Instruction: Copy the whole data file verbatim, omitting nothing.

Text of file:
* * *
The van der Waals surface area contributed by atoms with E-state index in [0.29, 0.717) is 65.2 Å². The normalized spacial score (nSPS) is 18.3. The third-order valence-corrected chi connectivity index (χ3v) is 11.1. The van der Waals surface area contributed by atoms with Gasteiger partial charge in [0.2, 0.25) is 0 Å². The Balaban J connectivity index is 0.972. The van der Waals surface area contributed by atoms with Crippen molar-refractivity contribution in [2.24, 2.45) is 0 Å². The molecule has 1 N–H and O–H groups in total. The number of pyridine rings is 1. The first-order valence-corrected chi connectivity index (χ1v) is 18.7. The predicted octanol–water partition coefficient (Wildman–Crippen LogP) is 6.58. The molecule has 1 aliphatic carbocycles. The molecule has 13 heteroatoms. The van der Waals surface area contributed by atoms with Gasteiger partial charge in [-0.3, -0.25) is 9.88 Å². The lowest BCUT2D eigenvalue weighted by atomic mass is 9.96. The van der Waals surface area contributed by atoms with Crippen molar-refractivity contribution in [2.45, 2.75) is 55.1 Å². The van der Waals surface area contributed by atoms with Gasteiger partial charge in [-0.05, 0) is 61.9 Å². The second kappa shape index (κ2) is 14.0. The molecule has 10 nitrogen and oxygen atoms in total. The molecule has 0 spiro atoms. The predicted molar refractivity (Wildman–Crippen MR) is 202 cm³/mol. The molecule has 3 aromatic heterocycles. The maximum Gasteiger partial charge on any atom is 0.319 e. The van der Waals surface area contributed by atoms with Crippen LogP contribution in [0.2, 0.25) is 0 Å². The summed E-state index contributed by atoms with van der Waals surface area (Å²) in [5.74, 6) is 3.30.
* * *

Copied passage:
The van der Waals surface area contributed by atoms with E-state index in [0.29, 0.717) is 65.2 Å². The normalized spacial score (nSPS) is 18.3. The third-order valence-corrected chi connectivity index (χ3v) is 11.1. The van der Waals surface area contributed by atoms with Gasteiger partial charge in [0.2, 0.25) is 0 Å². The Balaban J connectivity index is 0.972. The van der Waals surface area contributed by atoms with Crippen molar-refractivity contribution in [2.24, 2.45) is 0 Å². The molecule has 1 N–H and O–H groups in total. The number of pyridine rings is 1. The first-order valence-corrected chi connectivity index (χ1v) is 18.7. The predicted octanol–water partition coefficient (Wildman–Crippen LogP) is 6.58. The molecule has 1 aliphatic carbocycles. The molecule has 13 heteroatoms. The van der Waals surface area contributed by atoms with Gasteiger partial charge in [-0.3, -0.25) is 9.88 Å². The lowest BCUT2D eigenvalue weighted by atomic mass is 9.96. The van der Waals surface area contributed by atoms with Crippen molar-refractivity contribution in [2.45, 2.75) is 55.1 Å². The van der Waals surface area contributed by atoms with Gasteiger partial charge in [-0.05, 0) is 61.9 Å². The second kappa shape index (κ2) is 14.0. The molecule has 10 nitrogen and oxygen atoms in total. The molecule has 0 spiro atoms. The predicted molar refractivity (Wildman–Crippen MR) is 202 cm³/mol. The molecule has 3 aromatic heterocycles. The maximum Gasteiger partial charge on any atom is 0.319 e. The van der Waals surface area contributed by atoms with Crippen LogP contribution in [0.2, 0.25) is 0 Å². The summed E-state index contributed by atoms with van der Waals surface area (Å²) in [5.74, 6) is 3.30.